Dementia is affecting an ever-growing number of seniors, with Alzheimer’s disease cases in particular expected to triple in the coming decades.
With the increasing prevalence of cognitive conditions related to dementia, the question from the scientific community is a predictable one: can dementia be reversed?
The answer to that question depends on the context of the dementia in question. Some dementias are in fact reversible, but this is in part due to their causes being something temporary rather than a larger systematic issue. Reversible dementias can be caused by medication, depression, drug and alcohol abuse, trauma, dietary deficiencies, hormone dysfunction, metabolic disorders, infections, environmental toxins and heart disease.
How to Turn Back Reversible Dementias
If caught early enough, many dementia cases can be reversible, but it takes an individualized approach from care providers to address the person’s specific needs that are causing the symptoms of dementia.
Once the cause has been identified, there are certain things that a person can do begin the processing of reversing the course of their dementia. These include:
- Eating a low sugar diet to balance blood glucose
- Regular exercise
- Enhance relaxation with yoga and meditation
- Supplements to consider include B12, B6, folate, a multivitamin, vitamin D and omega-3s.
Research on Reversing Dementia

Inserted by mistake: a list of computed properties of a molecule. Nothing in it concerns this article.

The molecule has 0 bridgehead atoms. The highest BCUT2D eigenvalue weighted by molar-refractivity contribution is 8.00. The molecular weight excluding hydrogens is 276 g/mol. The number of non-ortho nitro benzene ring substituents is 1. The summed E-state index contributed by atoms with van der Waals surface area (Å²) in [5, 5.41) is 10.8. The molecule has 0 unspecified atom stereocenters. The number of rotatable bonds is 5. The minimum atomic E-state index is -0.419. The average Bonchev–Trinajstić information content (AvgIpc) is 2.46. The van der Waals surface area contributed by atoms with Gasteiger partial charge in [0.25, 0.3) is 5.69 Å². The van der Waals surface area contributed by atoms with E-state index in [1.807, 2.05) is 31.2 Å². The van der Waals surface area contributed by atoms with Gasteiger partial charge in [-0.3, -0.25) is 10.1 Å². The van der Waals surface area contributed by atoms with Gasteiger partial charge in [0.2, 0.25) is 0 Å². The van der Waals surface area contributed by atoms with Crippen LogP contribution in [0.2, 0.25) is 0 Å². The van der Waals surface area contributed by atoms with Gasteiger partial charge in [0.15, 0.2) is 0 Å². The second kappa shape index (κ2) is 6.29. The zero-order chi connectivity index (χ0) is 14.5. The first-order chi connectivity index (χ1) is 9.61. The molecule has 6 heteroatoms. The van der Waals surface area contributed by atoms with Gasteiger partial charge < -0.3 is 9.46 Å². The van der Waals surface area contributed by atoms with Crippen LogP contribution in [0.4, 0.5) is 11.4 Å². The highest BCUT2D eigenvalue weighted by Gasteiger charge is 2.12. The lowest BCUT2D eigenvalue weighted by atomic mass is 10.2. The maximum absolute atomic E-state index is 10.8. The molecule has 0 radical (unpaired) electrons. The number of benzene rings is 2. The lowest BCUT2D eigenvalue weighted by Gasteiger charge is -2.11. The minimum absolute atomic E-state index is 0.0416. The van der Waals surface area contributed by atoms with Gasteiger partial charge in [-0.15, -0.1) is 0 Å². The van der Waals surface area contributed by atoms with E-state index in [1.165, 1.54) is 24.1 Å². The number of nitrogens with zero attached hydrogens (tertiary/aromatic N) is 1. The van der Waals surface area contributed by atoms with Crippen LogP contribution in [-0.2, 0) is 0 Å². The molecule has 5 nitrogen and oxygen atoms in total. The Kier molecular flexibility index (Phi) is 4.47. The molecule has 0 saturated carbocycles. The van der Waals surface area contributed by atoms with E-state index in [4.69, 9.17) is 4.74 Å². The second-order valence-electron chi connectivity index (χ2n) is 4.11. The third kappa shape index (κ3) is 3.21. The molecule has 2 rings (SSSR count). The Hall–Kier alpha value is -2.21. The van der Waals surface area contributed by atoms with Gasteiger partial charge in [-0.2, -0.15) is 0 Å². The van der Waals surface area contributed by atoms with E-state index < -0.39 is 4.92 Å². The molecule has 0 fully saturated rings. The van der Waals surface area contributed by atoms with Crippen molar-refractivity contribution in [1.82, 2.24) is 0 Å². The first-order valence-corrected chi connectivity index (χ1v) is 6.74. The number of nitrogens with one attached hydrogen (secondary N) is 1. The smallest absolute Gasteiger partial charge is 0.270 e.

A study published in the journal Molecular Neurobiology looked at decreasing Tau protein levels in mice. Tau is one of the primary actors in the development of Alzheimer’s and has been something that scientists have been keen to manipulate in recent years.
The researchers looked closely at leukotriene levels in the mice, a family of inflammatory mediators produced in leukocytes by the oxidation of chemicals within the brain. During the early stages of dementia, leukotrienes attempt to protect nerve cells, but as the condition progresses, they actually cause them damage.
In an attempt to stop the leukotrienes from doing this damage, the researchers gave mice a drug called zileuton, which inhibits leukotriene formation by blocking enzymes that cause it to form. The results were promising, with mice that were treated with the drug for 16 weeks performing significantly better on tests designed to examine memory and tasks related to spatial learning than those who didn’t receive the treatment.
Further examination revealed that the treated mice had seen a 50% reduction in tau protein levels and had a higher level of integrity in their synaptic connections.
The belief that dementia can be reversed is leading to new research and new groups dedicated to taking it on. The ReCODE (Reversal of Cognitive Decline) program is a treatment approach based on addressing the mechanisms responsible for the expression of Alzheimer’s disease. It’s an approach that aligns with the principles of integrative and functional medicine.
Neurons, or connections between brain cells are vital to healthy brain function. When healthy, our brains maintain a balance between creating new connections (synaptoblastic activity) between brain cells and cutting out old ones (synaptoclastic).
Alzheimer’s patients find themselves experiencing an imbalance between the two with far more synaptoclastic activity going on. The goal of the ReCODE treatment strategies is to use a combination of diet, lifestyle, supplements, herbs and medications—usually in that order, to restore balance to these processes and thus slow down or altogether halt the progression of Alzheimer’s.
Whether or not the program finds success remains to be seen. But the approach is one of a handful of promising areas of research that could lead to a realistic way to treat dementia in the long term, whether it’s Alzheimer’s or one of the reversible versions of the condition that physicians are already helping patients deal with.